Lawyers for opposition Movement for Democratic Change treasurer general Roy Bennett have asked Zimbabwe’s high court to drop charges against the close ally of Prime Minister Morgan Tsvangirai. Bennett faces a possible death sentence if convicted of terrorism, sabotage and banditry. According to Reuters, his lawyer, Beatrice Mtetwa, told the court the entire case against the former white farmer was a fabrication, and that facts presented by the state are not sufficient to gain a conviction. Bennett is accused of planning to help blow up infrastructure and assassinate key government officials, but the state’s chief witness – a former policeman and arms dealer – denied Bennett was involved in any such plot. Bennett was supposed to have been sworn in as a deputy agriculture minister, but President Robert Mugabe, whose Zanu-PF party is part of an ostensible unity government with the MDC, won’t do so unless Bennett is acquitted.
Gambian president turns on his own government
The nasty little West African state of The Gambia has detained a former fisheries minister as part of a series of high-profile detentions. Antouman Saho, who was fired from his job last month, was taken from his home by police who said he was wanted for questioning by intelligence officials. His current whereabouts are not known. The arrest comes after Gambian authorities detained six top police and military officials last week, including the inspector general of police and the head of the country’s navy. The Gambia’s a tiny sliver of land abutting into Senegal. Its President (read ruthless dictator) Yahya Jammeh took power in a bloodless coup in 1994, and is known for his herbs-and-banana cure for Aids. He’s also threatened to behead gays, and indulges himself in occasional torture of imprisoned journalists and political opponents. Saho’s been in Jammeh’s government since 1984.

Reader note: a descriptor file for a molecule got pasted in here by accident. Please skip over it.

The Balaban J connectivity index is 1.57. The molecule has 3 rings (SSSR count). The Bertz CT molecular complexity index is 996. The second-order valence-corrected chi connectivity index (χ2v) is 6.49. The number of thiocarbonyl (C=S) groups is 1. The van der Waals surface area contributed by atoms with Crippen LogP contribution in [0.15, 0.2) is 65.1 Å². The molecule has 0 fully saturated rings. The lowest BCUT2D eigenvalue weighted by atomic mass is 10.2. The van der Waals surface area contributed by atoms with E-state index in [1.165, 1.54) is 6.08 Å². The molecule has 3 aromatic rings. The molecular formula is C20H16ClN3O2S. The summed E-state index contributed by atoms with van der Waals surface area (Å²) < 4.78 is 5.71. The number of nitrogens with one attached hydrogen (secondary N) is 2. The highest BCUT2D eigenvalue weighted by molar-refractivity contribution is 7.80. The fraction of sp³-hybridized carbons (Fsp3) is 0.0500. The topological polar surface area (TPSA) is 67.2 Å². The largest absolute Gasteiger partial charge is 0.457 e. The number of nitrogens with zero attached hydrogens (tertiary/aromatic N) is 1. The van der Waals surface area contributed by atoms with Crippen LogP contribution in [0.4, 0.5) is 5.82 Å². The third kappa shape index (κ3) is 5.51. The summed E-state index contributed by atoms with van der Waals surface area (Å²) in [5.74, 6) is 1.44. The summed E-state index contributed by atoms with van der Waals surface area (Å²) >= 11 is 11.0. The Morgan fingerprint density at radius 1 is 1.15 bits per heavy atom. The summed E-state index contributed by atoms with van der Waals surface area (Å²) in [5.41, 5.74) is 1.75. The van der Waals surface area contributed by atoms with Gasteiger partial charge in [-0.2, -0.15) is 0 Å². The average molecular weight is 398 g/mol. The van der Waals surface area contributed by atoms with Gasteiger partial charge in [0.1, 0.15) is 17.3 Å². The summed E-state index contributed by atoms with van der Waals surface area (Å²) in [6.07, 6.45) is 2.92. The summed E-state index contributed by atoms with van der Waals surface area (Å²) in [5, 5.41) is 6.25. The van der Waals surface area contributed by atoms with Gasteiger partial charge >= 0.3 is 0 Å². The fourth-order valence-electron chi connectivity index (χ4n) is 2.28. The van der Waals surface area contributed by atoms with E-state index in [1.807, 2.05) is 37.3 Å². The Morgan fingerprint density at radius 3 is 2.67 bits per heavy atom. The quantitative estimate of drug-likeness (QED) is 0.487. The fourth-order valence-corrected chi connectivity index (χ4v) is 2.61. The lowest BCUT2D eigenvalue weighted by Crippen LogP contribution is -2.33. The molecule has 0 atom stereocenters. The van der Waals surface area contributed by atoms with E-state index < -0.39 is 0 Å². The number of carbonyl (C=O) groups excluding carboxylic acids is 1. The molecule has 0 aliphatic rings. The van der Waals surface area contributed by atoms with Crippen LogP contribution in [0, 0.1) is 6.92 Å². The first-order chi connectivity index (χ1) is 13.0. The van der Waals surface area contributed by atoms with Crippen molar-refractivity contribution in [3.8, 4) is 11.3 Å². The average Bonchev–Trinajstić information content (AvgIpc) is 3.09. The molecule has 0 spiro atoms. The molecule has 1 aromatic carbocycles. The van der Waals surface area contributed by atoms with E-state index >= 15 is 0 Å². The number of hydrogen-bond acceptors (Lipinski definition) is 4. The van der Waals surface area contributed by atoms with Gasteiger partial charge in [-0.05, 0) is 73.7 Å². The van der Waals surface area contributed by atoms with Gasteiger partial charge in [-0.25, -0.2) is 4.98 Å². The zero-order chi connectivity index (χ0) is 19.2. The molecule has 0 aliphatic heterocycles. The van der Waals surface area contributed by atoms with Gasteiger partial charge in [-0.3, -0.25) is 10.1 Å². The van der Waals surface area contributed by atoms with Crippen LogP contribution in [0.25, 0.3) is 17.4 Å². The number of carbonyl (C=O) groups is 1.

Kenyan politicians asked to stay home for constitutional debate
Kenyan President Mwai Kibaki wants government ministers to stay home so they can debate a proposed new constitution. We take it that’s an order and not a request, after a parliamentary team presented a draft constitution for debate. The politicians must be fond of travelling and spending taxpayers’ funds, even when there’s important government business. In early 2008, post-election violence left some 1,300 Kenyans dead and 300,000 others displaced, subsequently forcing rival politicians to form a coalition government. Since then, Kibaki and his opponent Prime Minister Raila Odinga reached agreement over where executive power should lie in future. Many Kenyans see the draft constitution as a crucial step towards implementing this and avoiding more electoral violence. The debate is expected to carry on for 30 days before a new constitution is presented to the people, who will then accept or reject it in a referendum. The associated cutbacks in ministerial travel will probably help the economy mightily.
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An Oxford University study established that highly religious people and atheists are the least afraid of death.